In 2014 7 years after the global financial crisis there was a considerable change in the european debt market. The amount of real estate lending increased drastically. The cost of debt fell and the progress made by banks in terms of managing their legacy of historic loans accelerated.
The CBRE’s analysis suggests that the that the total Commercial Real Estate (CRE) debt in Europe increased by a whopping €23 billion. One of the main reasons for this was the an increase in new lending. Keep in mind this analysis includes the 49 billion of debt sold in portfolio sales in 2014. It is estimated that the new debt rose by 47% when compared to the same figure in 2013. This figure is still less than half of what it was in 2007.
There were a number of reasons for the increase in new debt during 2014. One of the reasons simply being the growth in the commercial real estate market. Investment transactions increased by 29% in Europe during 2014, Giving us a number exceeding €216 billion.
There was also a change in the types of transactions being done. The market was previously dominated by industrial style investors using very high proportion of equity until late 2013.
This has changed during the last few years due to increased activity by higher risk investors.
This shift in investment has been shown in the Irish ,Spanish and Portugeuse Commercial Real Estate Markets all seeing record high levels. Also the types of property being traded in the more established countries such as the UK with the strongest yield shift being in secondary and tertiary real estate outside of London.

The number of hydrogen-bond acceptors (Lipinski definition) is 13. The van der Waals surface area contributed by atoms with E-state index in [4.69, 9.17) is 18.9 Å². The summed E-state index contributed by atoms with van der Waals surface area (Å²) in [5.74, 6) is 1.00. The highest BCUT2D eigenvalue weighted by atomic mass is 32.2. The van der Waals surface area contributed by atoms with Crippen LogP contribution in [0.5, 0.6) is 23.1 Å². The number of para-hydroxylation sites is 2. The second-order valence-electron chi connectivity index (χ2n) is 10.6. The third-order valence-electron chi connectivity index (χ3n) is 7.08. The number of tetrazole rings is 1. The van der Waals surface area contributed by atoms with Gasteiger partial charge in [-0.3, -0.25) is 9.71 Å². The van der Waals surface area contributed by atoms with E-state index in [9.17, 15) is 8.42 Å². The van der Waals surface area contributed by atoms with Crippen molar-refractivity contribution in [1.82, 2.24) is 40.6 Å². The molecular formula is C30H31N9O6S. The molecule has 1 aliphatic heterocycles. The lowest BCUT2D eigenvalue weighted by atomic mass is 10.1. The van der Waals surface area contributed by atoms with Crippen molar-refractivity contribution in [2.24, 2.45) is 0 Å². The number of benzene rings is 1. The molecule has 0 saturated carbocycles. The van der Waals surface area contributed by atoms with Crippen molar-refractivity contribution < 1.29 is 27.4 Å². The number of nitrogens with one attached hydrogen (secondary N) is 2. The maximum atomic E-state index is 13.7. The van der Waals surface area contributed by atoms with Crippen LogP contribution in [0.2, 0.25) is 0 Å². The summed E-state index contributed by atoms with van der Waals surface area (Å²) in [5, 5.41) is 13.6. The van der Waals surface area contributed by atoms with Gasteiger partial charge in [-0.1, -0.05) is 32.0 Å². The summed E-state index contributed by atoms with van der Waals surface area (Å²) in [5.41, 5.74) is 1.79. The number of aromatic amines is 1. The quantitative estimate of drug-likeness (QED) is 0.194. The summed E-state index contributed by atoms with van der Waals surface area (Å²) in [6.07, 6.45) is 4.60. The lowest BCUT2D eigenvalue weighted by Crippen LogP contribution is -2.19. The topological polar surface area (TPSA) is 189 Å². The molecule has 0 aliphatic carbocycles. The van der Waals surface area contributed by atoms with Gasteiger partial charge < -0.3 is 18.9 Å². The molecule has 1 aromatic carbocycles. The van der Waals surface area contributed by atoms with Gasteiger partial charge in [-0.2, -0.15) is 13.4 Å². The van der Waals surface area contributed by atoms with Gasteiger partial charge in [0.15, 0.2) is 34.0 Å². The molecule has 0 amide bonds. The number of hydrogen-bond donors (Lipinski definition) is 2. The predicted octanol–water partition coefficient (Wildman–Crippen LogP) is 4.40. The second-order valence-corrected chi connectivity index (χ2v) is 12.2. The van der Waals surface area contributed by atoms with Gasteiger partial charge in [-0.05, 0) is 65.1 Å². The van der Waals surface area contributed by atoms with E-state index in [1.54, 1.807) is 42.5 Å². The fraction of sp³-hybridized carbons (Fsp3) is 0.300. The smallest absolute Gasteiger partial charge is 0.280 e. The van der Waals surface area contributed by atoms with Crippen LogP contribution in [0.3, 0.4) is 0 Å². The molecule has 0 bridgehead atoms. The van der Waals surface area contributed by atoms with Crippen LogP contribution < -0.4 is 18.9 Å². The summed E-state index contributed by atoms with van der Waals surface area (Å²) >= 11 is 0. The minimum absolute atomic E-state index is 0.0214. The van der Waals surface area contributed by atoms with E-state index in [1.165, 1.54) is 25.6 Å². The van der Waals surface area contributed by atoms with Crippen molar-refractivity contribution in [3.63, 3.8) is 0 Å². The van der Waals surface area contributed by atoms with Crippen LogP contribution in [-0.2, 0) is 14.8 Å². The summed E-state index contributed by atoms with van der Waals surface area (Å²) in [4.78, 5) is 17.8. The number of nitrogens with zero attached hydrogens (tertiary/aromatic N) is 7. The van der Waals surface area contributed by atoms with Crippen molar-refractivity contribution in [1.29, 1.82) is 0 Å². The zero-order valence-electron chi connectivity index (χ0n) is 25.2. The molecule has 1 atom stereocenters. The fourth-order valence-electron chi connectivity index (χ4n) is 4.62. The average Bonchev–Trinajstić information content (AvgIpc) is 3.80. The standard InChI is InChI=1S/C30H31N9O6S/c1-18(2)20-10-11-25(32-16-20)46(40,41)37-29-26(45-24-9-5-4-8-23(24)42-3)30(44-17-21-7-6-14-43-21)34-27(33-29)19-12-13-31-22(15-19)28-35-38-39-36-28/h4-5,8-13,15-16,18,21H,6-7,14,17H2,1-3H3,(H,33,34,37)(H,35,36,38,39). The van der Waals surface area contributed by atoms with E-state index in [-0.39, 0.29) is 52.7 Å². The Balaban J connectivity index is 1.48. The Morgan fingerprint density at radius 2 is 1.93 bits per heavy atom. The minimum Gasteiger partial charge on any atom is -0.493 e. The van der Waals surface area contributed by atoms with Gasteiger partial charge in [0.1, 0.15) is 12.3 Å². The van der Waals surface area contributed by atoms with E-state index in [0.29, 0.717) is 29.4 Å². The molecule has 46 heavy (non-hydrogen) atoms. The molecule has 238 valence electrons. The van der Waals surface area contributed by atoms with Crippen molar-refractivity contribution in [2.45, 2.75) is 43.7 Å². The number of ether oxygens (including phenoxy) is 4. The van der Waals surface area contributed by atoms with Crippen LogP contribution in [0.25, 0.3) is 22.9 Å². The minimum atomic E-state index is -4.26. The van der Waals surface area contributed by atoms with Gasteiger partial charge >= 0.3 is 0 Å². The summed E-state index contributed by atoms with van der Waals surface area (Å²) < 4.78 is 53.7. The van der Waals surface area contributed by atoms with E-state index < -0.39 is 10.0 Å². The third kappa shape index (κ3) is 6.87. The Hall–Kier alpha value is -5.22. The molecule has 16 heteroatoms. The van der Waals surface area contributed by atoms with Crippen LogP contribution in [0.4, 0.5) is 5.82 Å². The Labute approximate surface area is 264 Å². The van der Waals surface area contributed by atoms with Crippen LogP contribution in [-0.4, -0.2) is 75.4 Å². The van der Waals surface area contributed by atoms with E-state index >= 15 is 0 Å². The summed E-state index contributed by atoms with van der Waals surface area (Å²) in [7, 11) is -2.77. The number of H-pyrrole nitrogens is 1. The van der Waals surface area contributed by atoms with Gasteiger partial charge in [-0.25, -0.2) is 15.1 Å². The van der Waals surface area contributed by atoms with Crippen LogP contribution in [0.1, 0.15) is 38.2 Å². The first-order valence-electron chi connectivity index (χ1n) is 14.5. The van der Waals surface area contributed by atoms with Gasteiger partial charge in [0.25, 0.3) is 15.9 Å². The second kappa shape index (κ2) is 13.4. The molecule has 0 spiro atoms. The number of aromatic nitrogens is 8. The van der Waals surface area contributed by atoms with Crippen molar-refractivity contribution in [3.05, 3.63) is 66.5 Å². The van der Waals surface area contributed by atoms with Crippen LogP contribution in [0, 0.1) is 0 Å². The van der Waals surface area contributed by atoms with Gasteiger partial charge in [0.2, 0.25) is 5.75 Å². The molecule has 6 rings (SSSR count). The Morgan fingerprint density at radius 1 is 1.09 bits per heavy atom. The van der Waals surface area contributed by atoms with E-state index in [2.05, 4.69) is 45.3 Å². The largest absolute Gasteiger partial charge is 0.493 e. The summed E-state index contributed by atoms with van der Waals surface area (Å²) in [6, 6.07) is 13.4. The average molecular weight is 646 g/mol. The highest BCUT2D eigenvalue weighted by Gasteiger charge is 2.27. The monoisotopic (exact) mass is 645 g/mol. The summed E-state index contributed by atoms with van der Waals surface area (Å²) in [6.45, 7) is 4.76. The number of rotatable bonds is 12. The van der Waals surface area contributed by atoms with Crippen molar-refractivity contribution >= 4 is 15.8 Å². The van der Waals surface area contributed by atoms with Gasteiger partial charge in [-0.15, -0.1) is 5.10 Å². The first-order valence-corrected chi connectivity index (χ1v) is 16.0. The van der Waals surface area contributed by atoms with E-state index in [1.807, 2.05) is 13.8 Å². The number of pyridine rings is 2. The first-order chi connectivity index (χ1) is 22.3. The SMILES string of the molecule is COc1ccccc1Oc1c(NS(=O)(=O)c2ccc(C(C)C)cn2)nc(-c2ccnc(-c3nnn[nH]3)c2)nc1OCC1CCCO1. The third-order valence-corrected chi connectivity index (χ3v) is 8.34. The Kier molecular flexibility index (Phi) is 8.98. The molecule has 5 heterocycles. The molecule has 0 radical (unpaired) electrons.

The influx of new institutional leaders during 2013 was another was one of the more notable changes in the debt market.
The majority of institutions have made long duration loans a priority with high quality real estate. As a result the margins on lending have fallen.
The profit to be made by banks on loans have fallen so much that these types of institutions no longer wish to compete in this side of the market. Insteed they looking for higher profit margins in riskier business orientated parts of the real estate market. This has assisted in the boost in the secondary and tertiary property markets previously described in this article.
According to the CBRE regulatory capital considerations will most lightly provide a floor on bank debt margins. the CBRE also foresees a rise in the loan to value levels as well as an increased interest in secondary lending.
Their model suggests that the increase in new lending against transactions have affected the total stock in commercial real estate debt in a small but positive way since the end of 2013.
From 955 billion to 978 billion. It should also be stated that this doesn’t mean that banks are not making headway in terms of addressing the legacy.
The Legacy Loans percentage has been becoming smaller. They now account for only 24% of the total of the debt stock loans completed in 2007.
An increasing amount of legacy debt has been transferred or sold by banks to third parties. The Sale of legacy loans accelerated very quickly reaching €49.2 billion over the 2014.